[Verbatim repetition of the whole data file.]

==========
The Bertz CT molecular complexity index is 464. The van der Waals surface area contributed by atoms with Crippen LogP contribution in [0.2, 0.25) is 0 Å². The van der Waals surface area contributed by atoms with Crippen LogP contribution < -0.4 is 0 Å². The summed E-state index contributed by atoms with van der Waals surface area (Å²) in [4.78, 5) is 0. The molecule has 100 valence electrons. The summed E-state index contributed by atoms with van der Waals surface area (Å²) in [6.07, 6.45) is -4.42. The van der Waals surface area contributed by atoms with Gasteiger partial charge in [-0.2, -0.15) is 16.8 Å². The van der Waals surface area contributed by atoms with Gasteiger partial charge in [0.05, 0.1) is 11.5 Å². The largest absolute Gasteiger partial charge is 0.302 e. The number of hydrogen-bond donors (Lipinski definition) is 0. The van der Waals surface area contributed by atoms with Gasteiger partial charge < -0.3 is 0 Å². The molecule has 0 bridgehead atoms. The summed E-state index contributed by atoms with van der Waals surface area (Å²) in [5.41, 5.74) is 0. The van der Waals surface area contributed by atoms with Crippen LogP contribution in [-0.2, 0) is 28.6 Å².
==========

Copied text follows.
The Bertz CT molecular complexity index is 464. The van der Waals surface area contributed by atoms with Crippen LogP contribution in [0.2, 0.25) is 0 Å². The van der Waals surface area contributed by atoms with Crippen LogP contribution < -0.4 is 0 Å². The summed E-state index contributed by atoms with van der Waals surface area (Å²) in [4.78, 5) is 0. The molecule has 100 valence electrons. The summed E-state index contributed by atoms with van der Waals surface area (Å²) in [6.07, 6.45) is -4.42. The van der Waals surface area contributed by atoms with Gasteiger partial charge in [-0.2, -0.15) is 16.8 Å². The van der Waals surface area contributed by atoms with Gasteiger partial charge in [0.05, 0.1) is 11.5 Å². The largest absolute Gasteiger partial charge is 0.302 e. The number of hydrogen-bond donors (Lipinski definition) is 0. The van der Waals surface area contributed by atoms with Gasteiger partial charge < -0.3 is 0 Å². The molecule has 0 bridgehead atoms. The summed E-state index contributed by atoms with van der Waals surface area (Å²) in [5.41, 5.74) is 0. The van der Waals surface area contributed by atoms with Crippen LogP contribution in [-0.2, 0) is 28.6 Å².